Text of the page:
Despite India-Pakistan tensions, hometown of Sikhism’s founder draws thousands of Sikhs from India and around the world. When Sikh devotee Gurmit Singh crossed the Indian border to visit Sikhism’s holiest sites in Pakistan this month, he set out on the journey alone. At 67, Gurmit Singh had hoped his family in the Indian city of Chandigarh would join him, but their applications were rejected.

Nonetheless, Gurmit Singh had grown up dreaming of visiting Sikhism’s most cherished sites and was determined to fulfil his lifelong dream of seeing Kartarpur, the town where Sikhism’s founder, Guru Nanak, was believed to have spent his final years.

“I didn’t know what to expect. My goal in life was to see these holy sites,” he told Al Jazeera.

Gurmit Singh, 67, a Sikh from Chandigarh, India poses in Nankana Sahib, Pakistan on the 550th birth anniversary of Guru Nanak, Sikhism's founder

On Tuesday morning, Gurmit Singh, and thousands of Sikhs from around the world, poured into the eastern city of Nankana Sahib to commemorate the 550th birth anniversary of Guru Nanak at the ornate, palatial structure of the Gurdwara Janam Asthan.

Guru Nanak was born in this city in 1469. Today, the predominantly Muslim town attracts Sikh pilgrims from around the globe.

Pakistan is officially home to 20,000 Sikhs, who number about 20 million worldwide, with the vast majority in India.

Opening of Kartarpur corridor

In 1947, when India and Pakistan gained independence from the British, the state of Punjab was cleaved in half, permanently dividing Sikhism’s holiest sites between the South Asian rivals. Under a 1974 bilateral agreement, India and Pakistan opened the possibility of undertaking cross-border pilgrimages to visit each other’s religious shrines.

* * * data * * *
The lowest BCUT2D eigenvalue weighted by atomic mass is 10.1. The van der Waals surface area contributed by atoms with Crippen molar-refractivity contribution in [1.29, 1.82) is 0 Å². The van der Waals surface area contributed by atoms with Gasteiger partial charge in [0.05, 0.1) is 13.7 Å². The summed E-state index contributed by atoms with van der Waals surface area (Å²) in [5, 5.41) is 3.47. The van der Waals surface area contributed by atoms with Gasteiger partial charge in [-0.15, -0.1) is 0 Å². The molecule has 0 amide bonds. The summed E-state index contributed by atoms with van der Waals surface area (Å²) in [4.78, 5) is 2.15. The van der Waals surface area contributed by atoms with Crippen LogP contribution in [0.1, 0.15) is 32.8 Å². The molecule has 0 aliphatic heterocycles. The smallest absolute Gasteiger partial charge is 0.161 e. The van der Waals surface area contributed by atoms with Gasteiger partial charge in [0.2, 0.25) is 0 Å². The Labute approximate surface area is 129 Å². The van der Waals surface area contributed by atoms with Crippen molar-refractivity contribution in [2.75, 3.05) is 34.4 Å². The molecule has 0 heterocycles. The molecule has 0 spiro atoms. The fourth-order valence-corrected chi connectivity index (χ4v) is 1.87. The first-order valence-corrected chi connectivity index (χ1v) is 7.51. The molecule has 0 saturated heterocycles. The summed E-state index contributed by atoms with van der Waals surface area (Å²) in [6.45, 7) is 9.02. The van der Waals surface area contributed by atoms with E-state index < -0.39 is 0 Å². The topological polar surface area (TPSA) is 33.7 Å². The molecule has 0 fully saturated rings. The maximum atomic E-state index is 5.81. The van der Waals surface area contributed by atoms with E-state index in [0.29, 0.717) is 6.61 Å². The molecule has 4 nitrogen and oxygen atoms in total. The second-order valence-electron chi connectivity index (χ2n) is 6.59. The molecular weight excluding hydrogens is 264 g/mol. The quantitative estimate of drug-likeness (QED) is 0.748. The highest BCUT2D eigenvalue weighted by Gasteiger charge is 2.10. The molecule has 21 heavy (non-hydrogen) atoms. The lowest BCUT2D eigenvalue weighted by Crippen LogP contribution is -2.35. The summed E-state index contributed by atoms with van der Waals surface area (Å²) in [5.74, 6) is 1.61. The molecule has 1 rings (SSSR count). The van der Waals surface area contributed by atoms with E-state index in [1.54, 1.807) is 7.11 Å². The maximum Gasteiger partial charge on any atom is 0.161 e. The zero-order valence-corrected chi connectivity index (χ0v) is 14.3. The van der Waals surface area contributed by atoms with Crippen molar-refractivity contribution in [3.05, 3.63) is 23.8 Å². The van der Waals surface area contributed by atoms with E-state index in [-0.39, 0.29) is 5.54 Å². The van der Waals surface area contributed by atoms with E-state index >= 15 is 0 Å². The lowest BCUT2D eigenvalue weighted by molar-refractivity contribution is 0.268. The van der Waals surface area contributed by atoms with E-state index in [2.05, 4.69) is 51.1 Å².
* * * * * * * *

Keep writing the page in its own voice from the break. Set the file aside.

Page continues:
This year saw Guru Nanak’s birth celebrations increase in prominence due to the opening of the Kartarpur corridor, a nearly five-kilometre (3-mile) long land-link that allows Sikhs from India visa-free access to one of Sikhism’s holiest shrines in Pakistan.

Prior to the construction of the corridor, thousands of Sikhs would stand on the fence along the India-Pakistan border to gaze at the gurdwara (Sikh temple) through a telescope, tears clouding their eyes. Now, up to 5,000 pilgrims a day have been permitted by the Pakistani government.

“The Kartarpur corridor will promote peace and harmony between the two countries at a time when everything – including trade – is at a standstill,” said Aamer Ahmed, chairman of the Evacuee Trust Property Board (ETPB), the main government body tasked with maintaining Sikh and Hindu religious sites across Pakistan.

“Pakistan is the land of the Sikhs,” echoed Imran Gondal, the ETPB’s Deputy Secretary of Shrines. “We encourage them to visit Pakistan.”